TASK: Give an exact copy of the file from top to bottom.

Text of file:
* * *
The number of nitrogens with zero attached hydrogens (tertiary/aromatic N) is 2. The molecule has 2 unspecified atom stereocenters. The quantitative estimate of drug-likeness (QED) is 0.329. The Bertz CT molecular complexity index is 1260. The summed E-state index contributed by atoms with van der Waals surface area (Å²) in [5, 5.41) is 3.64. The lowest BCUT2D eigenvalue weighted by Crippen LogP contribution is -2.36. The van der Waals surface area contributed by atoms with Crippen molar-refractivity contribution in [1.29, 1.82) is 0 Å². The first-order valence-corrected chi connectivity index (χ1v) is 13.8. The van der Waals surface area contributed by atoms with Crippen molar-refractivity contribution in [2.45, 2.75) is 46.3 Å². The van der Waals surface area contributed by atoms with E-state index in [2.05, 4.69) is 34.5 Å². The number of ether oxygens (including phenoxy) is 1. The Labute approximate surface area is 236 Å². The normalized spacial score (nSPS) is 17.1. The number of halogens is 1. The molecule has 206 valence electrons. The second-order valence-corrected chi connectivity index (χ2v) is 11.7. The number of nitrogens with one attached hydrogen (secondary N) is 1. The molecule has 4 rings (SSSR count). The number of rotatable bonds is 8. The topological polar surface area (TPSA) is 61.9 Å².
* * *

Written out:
The number of nitrogens with zero attached hydrogens (tertiary/aromatic N) is 2. The molecule has 2 unspecified atom stereocenters. The quantitative estimate of drug-likeness (QED) is 0.329. The Bertz CT molecular complexity index is 1260. The summed E-state index contributed by atoms with van der Waals surface area (Å²) in [5, 5.41) is 3.64. The lowest BCUT2D eigenvalue weighted by Crippen LogP contribution is -2.36. The van der Waals surface area contributed by atoms with Crippen molar-refractivity contribution in [1.29, 1.82) is 0 Å². The first-order valence-corrected chi connectivity index (χ1v) is 13.8. The van der Waals surface area contributed by atoms with Crippen molar-refractivity contribution in [2.45, 2.75) is 46.3 Å². The van der Waals surface area contributed by atoms with E-state index in [2.05, 4.69) is 34.5 Å². The number of ether oxygens (including phenoxy) is 1. The Labute approximate surface area is 236 Å². The normalized spacial score (nSPS) is 17.1. The number of halogens is 1. The molecule has 206 valence electrons. The second-order valence-corrected chi connectivity index (χ2v) is 11.7. The number of nitrogens with one attached hydrogen (secondary N) is 1. The molecule has 4 rings (SSSR count). The number of rotatable bonds is 8. The topological polar surface area (TPSA) is 61.9 Å².